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Artist reflects on hair, heritage and community

  • Clark's portrait of Madam C. J. Walker
  • Sonya Clark

Posted on January 21, 2010

The GVSU Department of Art and Design will host visiting artist Sonya Clark at the Urban Institute for Contemporary Arts, 41 Sheldon, Grand Rapids, for a lecture discussing her current work. The event, on Wednesday, February 3, at 7:30 p.m. is free and open to the public.

Trained in textiles at the Chicago Art Institute and Michigan's Cranbrook Academy of Art, Clark considers herself a craft artist and sculptor. Her informal education comes from a Jamaican grandmother, who was a professional tailor, and the many traditional artists she has met in her travels to the Ivory Coast, Indonesia, Ghana, India, and throughout the world.

Clark’s current work reflects the importance of “hair, heritage and community” and recent work explores the hair comb, allowing her to be true to her interest in weaving and pattern as well as heritage and tradition.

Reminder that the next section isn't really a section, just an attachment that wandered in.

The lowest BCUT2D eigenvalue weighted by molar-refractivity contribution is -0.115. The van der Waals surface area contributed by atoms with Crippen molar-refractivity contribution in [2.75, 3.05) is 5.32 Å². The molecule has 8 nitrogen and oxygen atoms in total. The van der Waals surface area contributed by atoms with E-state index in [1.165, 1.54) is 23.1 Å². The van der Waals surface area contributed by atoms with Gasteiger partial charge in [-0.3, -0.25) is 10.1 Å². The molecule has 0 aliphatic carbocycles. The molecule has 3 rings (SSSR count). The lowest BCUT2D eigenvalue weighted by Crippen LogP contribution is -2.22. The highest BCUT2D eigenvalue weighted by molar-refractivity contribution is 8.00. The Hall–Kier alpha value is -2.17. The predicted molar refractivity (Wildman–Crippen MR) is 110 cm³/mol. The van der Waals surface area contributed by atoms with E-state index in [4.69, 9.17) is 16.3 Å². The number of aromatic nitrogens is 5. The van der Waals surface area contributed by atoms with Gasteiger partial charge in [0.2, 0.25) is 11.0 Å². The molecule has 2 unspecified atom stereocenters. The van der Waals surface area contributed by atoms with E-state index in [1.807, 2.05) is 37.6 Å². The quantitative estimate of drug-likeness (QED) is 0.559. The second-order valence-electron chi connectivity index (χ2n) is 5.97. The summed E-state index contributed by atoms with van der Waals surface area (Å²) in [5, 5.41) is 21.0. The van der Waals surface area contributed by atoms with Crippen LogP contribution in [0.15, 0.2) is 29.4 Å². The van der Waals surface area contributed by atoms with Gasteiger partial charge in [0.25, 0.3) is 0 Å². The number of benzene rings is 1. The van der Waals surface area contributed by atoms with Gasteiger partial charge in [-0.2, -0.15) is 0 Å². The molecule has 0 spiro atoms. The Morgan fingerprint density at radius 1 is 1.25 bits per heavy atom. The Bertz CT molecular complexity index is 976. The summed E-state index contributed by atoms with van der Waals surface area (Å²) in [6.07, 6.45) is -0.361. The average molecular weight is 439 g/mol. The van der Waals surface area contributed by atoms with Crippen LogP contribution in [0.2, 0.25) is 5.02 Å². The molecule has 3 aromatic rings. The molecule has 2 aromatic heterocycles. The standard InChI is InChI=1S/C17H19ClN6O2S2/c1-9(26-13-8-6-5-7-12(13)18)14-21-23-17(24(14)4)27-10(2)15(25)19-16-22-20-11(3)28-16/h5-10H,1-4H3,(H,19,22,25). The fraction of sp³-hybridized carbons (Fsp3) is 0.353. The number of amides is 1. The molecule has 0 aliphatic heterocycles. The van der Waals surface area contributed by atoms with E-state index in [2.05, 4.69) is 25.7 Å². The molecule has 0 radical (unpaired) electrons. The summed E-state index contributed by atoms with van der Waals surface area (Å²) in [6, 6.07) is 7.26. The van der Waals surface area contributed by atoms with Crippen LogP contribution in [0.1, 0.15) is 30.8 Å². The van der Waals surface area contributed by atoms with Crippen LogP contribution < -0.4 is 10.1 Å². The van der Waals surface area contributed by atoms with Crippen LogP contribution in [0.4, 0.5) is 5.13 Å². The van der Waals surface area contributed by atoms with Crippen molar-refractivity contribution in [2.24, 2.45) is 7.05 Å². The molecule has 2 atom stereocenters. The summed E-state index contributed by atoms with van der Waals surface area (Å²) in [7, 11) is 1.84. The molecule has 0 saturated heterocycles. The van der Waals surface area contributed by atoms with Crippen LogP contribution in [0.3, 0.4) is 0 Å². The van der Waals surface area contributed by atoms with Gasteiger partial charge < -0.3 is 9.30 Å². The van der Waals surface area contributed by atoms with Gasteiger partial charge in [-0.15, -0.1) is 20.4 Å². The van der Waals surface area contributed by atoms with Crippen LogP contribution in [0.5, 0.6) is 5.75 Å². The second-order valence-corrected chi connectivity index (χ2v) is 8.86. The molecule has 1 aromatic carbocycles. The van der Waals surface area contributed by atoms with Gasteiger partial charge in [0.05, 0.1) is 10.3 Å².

Clark is professor and chair of the Craft/Material Studies Department at Virginia Commonwealth University in Richmond. She has received many awards, including a Pollock-Krasner, a Virginia Commission for the Arts Fellowship, Wisconsin Arts Board Fellowship, a Rockefeller Bellagio Residency in Italy, a Canberra School of Arts Residency in Australia, and a Red Gate Residency in China.

Her work has been exhibited in more than 200 museums and galleries in the UK, Brazil, Korea, South Africa, Canada, Taiwan, Austria, France, Switzerland, Australia, and the USA. Most recently, she has had exhibits at the Museum of Arts and Design in New York City, the Birmingham Museum of Art in England, and the Cheongju International Craft Exhibition in Korea.

Pictured is Clark’s large and imposing portrait of Madam C. J. Walker, the first African American woman to become a millionaire. Walker made her fortune in cosmetics and hair-care products and produced the first line to cater to the needs of black women. The portrait was composed with hundreds of ordinary black hair combs, modified to create a black and white image that mimics pixilation.

For more information contact Beverly Seley in GVSU's Department of Art & Design, at (616) 331-3486.

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